Boris Johnson to tell Covid Inquiry he 'delayed first lockdown based on Chris Whitty's advice'

6 December 2023, 00:04 | Updated: 6 December 2023, 00:12

Mr Johnson is expected to apologise to the Covid Inquiry and acknowledge the government did not get everything right during the pandemic.
Mr Johnson is expected to apologise to the Covid Inquiry and acknowledge the government did not get everything right during the pandemic. Picture: Alamy
Jasmine Moody

By Jasmine Moody

Boris Johnson will claim he delayed implementing the first lockdown based on Sir Chris Whitty's advice when he gives evidence at Wednesday's Covid Inquiry.

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The decision to delay announcing a lockdown until 23 March 2020 is expected to be a subject of intense scrutiny during Boris Johnson's appearance at the public inquiry on Wednesday and Thursday.

The Inquiry is examining evidence relating to the government's preparedness and response to the Covid-19 pandemic.

Mr Johnson is expected to tell the Covid inquiry that given the "massive disbenefits" of lockdown, it was "obviously right" to ensure it was not implemented too soon.

He is anticipated to say Sir Chris, the top medical advisor to the government, told him that getting the timing of lockdown correct was "essential" as having one too early may have led to restrictions being in place for longer than the public could deal with.

The former prime minister is expected to describe how the meeting made him realise the limits of following the science, as tackling Covid involved "complex moral and political dilemmas" only an elected politician could deal with.

On 28 February 2020, Sir Chris is said to have warned Mr Johnson about the risks of Covid during a meeting in the Cabinet Room.

This is said to have raised the prospects of a lockdown for the first time.

Read more: UK government was 'too late' to act in first wave of the Covid-19 pandemic, Chris Whitty admits

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During an emergency Cobra committee meeting on 9 March, Sir Chris argued that the timing of the measures was "crucial".

He also told ministers that "public compliance or despondence" depended on the timing of the measures.

Sir Chris reportedly described the impact on school children, the economy and people's mental health and life chances.

The former prime minister is also expected to say that the advice from his adviser "made sense" and "was probably correct."
The former prime minister is also expected to say that the advice from his adviser "made sense" and "was probably correct.". Picture: Alamy

At a press conference later that same day, Sir Chris also purportedly said: "Once we have started these things, we will have to continue them through the peak and that is for a period of time and there is a risk that if we go too early, people will understandably get fatigued and it will be difficult to sustain.”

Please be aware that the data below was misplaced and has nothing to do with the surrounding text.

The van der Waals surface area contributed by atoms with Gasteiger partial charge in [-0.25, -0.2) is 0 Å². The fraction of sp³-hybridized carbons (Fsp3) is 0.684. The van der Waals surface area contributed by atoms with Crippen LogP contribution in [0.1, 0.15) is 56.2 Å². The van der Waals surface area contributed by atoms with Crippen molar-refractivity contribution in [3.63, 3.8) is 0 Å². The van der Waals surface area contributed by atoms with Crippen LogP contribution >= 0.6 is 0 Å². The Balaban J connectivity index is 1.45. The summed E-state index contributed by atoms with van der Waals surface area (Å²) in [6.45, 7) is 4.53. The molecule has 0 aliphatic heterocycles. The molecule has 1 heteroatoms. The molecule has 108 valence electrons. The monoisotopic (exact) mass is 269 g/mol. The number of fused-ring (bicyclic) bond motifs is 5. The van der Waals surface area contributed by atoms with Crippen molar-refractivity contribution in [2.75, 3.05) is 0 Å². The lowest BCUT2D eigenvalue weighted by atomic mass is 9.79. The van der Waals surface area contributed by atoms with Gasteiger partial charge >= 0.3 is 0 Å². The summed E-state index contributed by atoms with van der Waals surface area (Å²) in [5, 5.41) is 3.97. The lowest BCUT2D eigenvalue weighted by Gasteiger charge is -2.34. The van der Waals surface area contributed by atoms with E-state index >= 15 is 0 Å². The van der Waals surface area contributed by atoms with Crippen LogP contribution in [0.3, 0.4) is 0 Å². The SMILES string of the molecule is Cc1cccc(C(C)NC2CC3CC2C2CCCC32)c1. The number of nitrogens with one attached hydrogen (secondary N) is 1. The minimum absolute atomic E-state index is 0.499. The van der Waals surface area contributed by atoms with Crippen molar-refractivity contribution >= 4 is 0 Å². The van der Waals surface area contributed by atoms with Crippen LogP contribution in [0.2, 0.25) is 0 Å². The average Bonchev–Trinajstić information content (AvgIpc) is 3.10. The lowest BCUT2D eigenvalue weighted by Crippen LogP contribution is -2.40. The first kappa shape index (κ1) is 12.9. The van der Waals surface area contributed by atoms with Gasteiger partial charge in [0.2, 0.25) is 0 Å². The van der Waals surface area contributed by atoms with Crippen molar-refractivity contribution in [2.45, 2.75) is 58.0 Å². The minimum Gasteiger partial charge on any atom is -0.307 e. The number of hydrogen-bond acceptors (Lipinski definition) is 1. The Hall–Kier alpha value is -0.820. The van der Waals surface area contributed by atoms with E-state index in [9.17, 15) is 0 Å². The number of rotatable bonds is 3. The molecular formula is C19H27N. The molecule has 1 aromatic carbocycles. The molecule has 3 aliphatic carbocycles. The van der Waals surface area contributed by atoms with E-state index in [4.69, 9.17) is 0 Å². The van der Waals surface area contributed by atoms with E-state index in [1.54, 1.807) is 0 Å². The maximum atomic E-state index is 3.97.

He also allegedly advised against banning mass gatherings while advising introducing quarantine for travellers from China.

The former prime minister is also expected to say that the advice from his adviser "made sense" and "was probably correct."

Mr Johnson is expected to add: "Given all the other massive disbenefits of lockdown, it was obviously right to time the measures so as to deliver the maximum impact."

During an emergency Cobra committee meeting on 9 March, Mr Whitty argued that the timing of the measures was "crucial".
During an emergency Cobra committee meeting on 9 March, Mr Whitty argued that the timing of the measures was "crucial". Picture: Alamy

Sir Chris, Sir Partick Vallance, who was the former chief scientific adviser, and Mark Sedwill, the former cabinet secretary, have all admitted that the government should have implemented a lockdown earlier.

Former health secretary, Matt Hancock, has openly admitted that the lockdown should have been announced three weeks earlier.

Sir Chris previously told the inquiry that he wanted to minimise the loneliness and missed schooling lockdown brought.

Mr Johnson is expected to apologise to the Covid Inquiry and acknowledge the government did not get everything right during the pandemic.

Rachel Johnson and Ross Clark criticise the COVID Inquiry

However, the former prime minister will argue that his government got many of the big calls right, people close to him say.

Mr Johnson will talk with pride about the vaccine programme and argue the UK emerged from the final lockdown earlier than other comparable economies.

He is also expected to insist that all three lockdowns came at the right time and that his government saved hundreds and thousands of lives.

He will emphasise the success of the vaccine programme, with the UK breakthroughs signposting "the beginning of the end of the pandemic".

In terms of the death toll, Mr Johnson will admit the numbers are 'shocking' but that Britain "ended the pandemic well down the global league table of excess mortality".

His evidence will follow weeks of heavy criticism of him at the inquiry.

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